Unless my sarcasm receptors are off today, those look like real expressions of support from real fans. People disgusted with Reynolds have hijacked the hashtag — with oftentimes hilarious results — and used it to make some very salient points on just how lacking many people’s understanding of sexual harassment and consent is. The fact that this kid believes that not respecting his partner’s feelings and agency is a natural way to interact as part of a couple — that everyone does it — proves that he has a warped view of what consensual sex in a healthy relationship looks like, and it’s frightening because it means that something is giving him that impression. And that something has to be society, because — let’s face it — from what else could you get that impression except from a society whose first action when someone comes forward after being raped is to ask: “Well, what were you wearing? Were you asking for it?” Where else could you get that impression except in a country where someone gets to walk away from a rape charge because he and his victim had engaged in consensual sexual activity in the past — and still gets to attend the same university as her?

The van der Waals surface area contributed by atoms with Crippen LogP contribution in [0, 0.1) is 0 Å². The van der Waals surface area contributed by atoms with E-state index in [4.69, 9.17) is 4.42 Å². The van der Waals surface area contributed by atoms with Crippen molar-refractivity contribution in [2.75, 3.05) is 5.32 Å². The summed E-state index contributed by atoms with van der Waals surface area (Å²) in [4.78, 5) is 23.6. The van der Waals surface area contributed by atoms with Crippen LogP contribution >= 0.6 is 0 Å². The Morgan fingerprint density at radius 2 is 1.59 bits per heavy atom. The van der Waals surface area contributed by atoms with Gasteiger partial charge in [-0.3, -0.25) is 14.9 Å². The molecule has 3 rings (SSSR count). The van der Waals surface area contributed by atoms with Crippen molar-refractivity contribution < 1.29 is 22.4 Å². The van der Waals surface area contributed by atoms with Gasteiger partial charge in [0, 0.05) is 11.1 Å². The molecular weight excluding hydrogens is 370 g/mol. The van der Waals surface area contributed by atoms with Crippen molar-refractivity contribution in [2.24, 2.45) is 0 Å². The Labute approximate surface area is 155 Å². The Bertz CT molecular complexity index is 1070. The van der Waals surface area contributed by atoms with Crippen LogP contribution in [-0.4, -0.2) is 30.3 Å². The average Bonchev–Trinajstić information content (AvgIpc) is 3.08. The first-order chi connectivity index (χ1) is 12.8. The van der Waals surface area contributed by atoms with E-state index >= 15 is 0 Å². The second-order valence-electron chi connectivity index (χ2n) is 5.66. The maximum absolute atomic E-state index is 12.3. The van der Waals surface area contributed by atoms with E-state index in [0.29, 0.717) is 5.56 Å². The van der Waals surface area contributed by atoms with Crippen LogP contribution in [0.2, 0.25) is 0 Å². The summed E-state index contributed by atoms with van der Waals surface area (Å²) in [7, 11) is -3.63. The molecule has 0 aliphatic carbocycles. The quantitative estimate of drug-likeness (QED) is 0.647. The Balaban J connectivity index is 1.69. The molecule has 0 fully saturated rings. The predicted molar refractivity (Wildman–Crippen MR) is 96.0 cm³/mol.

People are taught to fear the men in hooded jackets following them home from work, or the strangers getting out of the elevator with them on the same floor of a deserted parking structure. “These are the people who will attack you,” society says. We’ve long known that this just isn’t the case; the majority of people who experience sexual assault experience it at the hands of someone they already know — and oftentimes even trust and love. Young people — especially teens Maggie Lindemann’s age — are already getting their worlds turned upside-down by the physical effects of puberty; add dating and relationships and the pressure to maintain the status quo into the mix, and we get the perfect circumstances for issues of consent to blur. Schools teach courses on “safe sex” — why shouldn’t they teach courses on safe dating? At least then we’d be able to teach both boys and girls that consent doesn’t magically disappear just because you decide to be someone’s boyfriend or girlfriend, that bullying your partner into having sex is not the same as initiating a genuine conversation to figure out why he or she isn’t in the mood, that when your partner looks inebriated and turns away from you and clearly says that they don’t feel comfortable going down on you, they mean it and you should respect that. There are still too many people — predictably old, like CeeLo Green, and depressingly young, like Carter Reynolds — whose conceptions of consent and rape and sex still exist in gray areas, when these issues are decidedly black and white.